Check out this story about the 2006 congressional race between incumbent Chet Edwards, a Democrat in Republican territory, and Van Taylor, some punk businessman from Dallas.  To give you a bit of a summary, Mr. Taylor is looking for ways to connect Mr. Edwards to a vicious campaign ad hoping to inspire Democrats who oppose the Iraq war.  Mr. Edwards, however, is well-known for his support of veterans.  Mr. Taylor's attempt to connect Mr. Edwards to the ad is nothing more than team-based strategy.

Consider: Chet Edwards has done a lot of good for Central Texas: He's fought to save Waco's VA hospital; he's thoughtfully represented Central Texas since 1991.  (Seriously: check out his record.)  In our society, there is no more trustworthy politician than the one who acts thoughtfully.  You can't trust them to do what they say they'll do because life's just too complicated for that.  I say--get a representative you like and stick with him or her, at least until s/he starts acting unthoughtfully and instead with the team mentality.  In our society, so overloaded with information, we can't make decisions based on what's best anymore, just on whether we're satisfied with what we have and whether we need something better.

Central Texas and the 17th District ought to be satisfied with Mr. Edwards's representation.  Van Taylor doesn't deserve a chance just because he happens to be Republican and happened to have moved to a Republican-dominated district.

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Speak the Truth

Please read this post over on CommonTrend, where the author talks about how most bloggers have nothing worthwhile to say.  He disses those who quote/refer to/link other blogs.  I'm going to follow its instructions and begin blogging less often.  Please don't hate me.

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Wednesday, July 12, 2006

Open Up the Floodgates

I think you guys should check this out.  Finally, somebody has figured out that public policy should follow public reality.  Well, I guess that a lot of people have been trying to follow statistics, but how real is that?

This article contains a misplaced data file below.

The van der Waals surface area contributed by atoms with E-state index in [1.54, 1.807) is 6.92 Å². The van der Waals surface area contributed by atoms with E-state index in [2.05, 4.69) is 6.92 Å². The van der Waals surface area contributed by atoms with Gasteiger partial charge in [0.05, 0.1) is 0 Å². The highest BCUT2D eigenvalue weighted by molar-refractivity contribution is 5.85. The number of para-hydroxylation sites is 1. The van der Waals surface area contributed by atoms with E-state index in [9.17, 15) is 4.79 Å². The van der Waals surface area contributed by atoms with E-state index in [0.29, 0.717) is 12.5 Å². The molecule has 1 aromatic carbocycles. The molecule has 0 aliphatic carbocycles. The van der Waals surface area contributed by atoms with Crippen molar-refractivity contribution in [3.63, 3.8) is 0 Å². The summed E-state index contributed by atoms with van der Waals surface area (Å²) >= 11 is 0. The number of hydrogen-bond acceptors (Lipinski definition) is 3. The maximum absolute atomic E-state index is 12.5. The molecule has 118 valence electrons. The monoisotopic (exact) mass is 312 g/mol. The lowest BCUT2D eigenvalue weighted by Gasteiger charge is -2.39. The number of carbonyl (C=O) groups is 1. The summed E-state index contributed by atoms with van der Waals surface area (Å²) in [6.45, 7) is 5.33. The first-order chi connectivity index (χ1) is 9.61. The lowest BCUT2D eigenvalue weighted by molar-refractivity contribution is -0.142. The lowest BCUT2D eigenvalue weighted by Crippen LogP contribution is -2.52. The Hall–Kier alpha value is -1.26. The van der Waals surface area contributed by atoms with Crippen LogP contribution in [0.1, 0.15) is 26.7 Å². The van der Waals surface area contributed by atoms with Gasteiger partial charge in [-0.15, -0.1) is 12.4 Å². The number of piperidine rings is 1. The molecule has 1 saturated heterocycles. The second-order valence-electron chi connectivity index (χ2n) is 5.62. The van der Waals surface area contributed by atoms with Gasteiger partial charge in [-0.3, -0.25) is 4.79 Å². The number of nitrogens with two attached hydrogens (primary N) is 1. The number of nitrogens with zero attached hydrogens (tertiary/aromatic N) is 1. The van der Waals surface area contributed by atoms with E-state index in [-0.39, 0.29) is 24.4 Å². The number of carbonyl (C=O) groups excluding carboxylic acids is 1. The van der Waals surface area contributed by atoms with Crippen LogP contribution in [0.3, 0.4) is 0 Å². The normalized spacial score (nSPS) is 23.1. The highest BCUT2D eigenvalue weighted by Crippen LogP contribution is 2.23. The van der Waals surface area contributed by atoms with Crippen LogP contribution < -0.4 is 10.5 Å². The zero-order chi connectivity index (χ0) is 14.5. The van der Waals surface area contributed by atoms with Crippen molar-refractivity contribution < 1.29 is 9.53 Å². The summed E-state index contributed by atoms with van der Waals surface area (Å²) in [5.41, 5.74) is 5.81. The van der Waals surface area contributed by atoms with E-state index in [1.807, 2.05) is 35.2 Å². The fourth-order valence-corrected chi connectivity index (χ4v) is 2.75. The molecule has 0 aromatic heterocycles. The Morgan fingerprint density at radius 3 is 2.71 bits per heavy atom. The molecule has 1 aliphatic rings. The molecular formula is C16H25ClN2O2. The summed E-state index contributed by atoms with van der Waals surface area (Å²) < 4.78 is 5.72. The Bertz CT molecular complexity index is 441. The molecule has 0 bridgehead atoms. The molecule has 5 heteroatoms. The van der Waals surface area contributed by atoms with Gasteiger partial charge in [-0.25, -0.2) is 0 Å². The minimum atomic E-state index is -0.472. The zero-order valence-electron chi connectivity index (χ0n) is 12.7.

For those of you who won't follow the link, the Wall Street Journal has suggested that increasing the number of U.S. visas will do more for improving the quality of life for both Mexico and the United States.  Wow.  What a concept.

I think we should put more bridges on the Rio Grande and up the number of visas to like 250,000,000.  There's no way that many people could slip in.  And if so, who cares?  At least then, we could stomp the Chinese army.

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Monday, July 03, 2006

Good Will Hunting

So I'm watching Good Will Hunting, and Sean (Robin Williams) and Will (Matt Damon) are having a counseling session when the following interchange takes place:

Will - Do you ever wonder what your life would be like if you, uh, if you never met your wife?
Sean - Like wonder if I might be better off without her?
Will - No no no.  I'm not saying like--better off--I didn't mean it like--
Sean - It's alright.  It's an important question.  Because you'll have bad times, but it'll always wake you up to the good stuff you weren't paying attention to.

Although Robin Williams is usually known better for his comedy, but I think his dramatic parts are his best movies.  If you haven't seen Good Will Hunting, go rent it right now.

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Superman? Really?

Your results:<BR><B>You are <FONT SIZE=6>Superman</FONT></B>
</TR><TR><TD>Green Lantern</TD>
</TR><TR><TD>The Flash</TD>
</TR><TR><TD>Wonder Woman</TD>
</TR><TR><TD>Iron Man</TD>
<TD>You are mild-mannered, good, <BR>strong and you love to help others.<BR>
<IMG SRC=""></TD>
</TR></TABLE><A HREF="">
Click here to take the "Which Superhero am I?" quiz...</A><BR>